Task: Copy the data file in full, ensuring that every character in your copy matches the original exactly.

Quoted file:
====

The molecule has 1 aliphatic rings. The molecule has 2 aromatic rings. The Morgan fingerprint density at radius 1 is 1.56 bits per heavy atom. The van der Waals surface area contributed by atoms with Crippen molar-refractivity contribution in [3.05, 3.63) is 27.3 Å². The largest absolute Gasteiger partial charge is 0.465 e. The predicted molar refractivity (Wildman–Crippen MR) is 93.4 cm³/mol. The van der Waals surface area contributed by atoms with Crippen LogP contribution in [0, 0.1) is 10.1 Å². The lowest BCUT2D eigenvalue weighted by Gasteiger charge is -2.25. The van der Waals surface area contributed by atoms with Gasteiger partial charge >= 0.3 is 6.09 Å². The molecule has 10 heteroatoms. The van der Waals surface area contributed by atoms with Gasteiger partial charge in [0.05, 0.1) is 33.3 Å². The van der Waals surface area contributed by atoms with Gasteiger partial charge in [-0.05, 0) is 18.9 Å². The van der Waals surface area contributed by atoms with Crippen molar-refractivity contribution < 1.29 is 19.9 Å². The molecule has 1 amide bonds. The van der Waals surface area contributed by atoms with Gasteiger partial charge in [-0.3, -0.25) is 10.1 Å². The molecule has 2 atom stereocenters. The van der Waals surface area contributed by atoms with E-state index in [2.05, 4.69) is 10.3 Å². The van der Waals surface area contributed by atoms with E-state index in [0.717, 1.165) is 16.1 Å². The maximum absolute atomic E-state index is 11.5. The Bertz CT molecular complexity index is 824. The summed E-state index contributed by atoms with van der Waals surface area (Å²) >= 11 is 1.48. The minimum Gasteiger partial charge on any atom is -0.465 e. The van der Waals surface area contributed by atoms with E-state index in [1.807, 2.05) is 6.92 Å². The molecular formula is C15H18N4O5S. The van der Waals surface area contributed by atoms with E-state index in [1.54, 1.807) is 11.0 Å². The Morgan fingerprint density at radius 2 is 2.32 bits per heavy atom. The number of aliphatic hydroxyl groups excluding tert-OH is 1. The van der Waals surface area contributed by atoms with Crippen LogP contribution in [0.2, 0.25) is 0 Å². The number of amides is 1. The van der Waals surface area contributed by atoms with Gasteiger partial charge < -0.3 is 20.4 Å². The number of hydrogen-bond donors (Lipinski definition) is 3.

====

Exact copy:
The molecule has 1 aliphatic rings. The molecule has 2 aromatic rings. The Morgan fingerprint density at radius 1 is 1.56 bits per heavy atom. The van der Waals surface area contributed by atoms with Crippen molar-refractivity contribution in [3.05, 3.63) is 27.3 Å². The largest absolute Gasteiger partial charge is 0.465 e. The predicted molar refractivity (Wildman–Crippen MR) is 93.4 cm³/mol. The van der Waals surface area contributed by atoms with Crippen LogP contribution in [0, 0.1) is 10.1 Å². The lowest BCUT2D eigenvalue weighted by Gasteiger charge is -2.25. The van der Waals surface area contributed by atoms with Gasteiger partial charge >= 0.3 is 6.09 Å². The molecule has 10 heteroatoms. The van der Waals surface area contributed by atoms with Gasteiger partial charge in [0.05, 0.1) is 33.3 Å². The van der Waals surface area contributed by atoms with Gasteiger partial charge in [-0.05, 0) is 18.9 Å². The van der Waals surface area contributed by atoms with Crippen molar-refractivity contribution < 1.29 is 19.9 Å². The molecule has 1 amide bonds. The van der Waals surface area contributed by atoms with Gasteiger partial charge in [-0.3, -0.25) is 10.1 Å². The molecule has 2 atom stereocenters. The van der Waals surface area contributed by atoms with E-state index in [2.05, 4.69) is 10.3 Å². The van der Waals surface area contributed by atoms with E-state index in [0.717, 1.165) is 16.1 Å². The maximum absolute atomic E-state index is 11.5. The Bertz CT molecular complexity index is 824. The summed E-state index contributed by atoms with van der Waals surface area (Å²) >= 11 is 1.48. The minimum Gasteiger partial charge on any atom is -0.465 e. The van der Waals surface area contributed by atoms with E-state index in [1.807, 2.05) is 6.92 Å². The molecular formula is C15H18N4O5S. The van der Waals surface area contributed by atoms with E-state index in [1.54, 1.807) is 11.0 Å². The Morgan fingerprint density at radius 2 is 2.32 bits per heavy atom. The number of aliphatic hydroxyl groups excluding tert-OH is 1. The van der Waals surface area contributed by atoms with Crippen LogP contribution in [0.2, 0.25) is 0 Å². The number of amides is 1. The van der Waals surface area contributed by atoms with Gasteiger partial charge < -0.3 is 20.4 Å². The number of hydrogen-bond donors (Lipinski definition) is 3.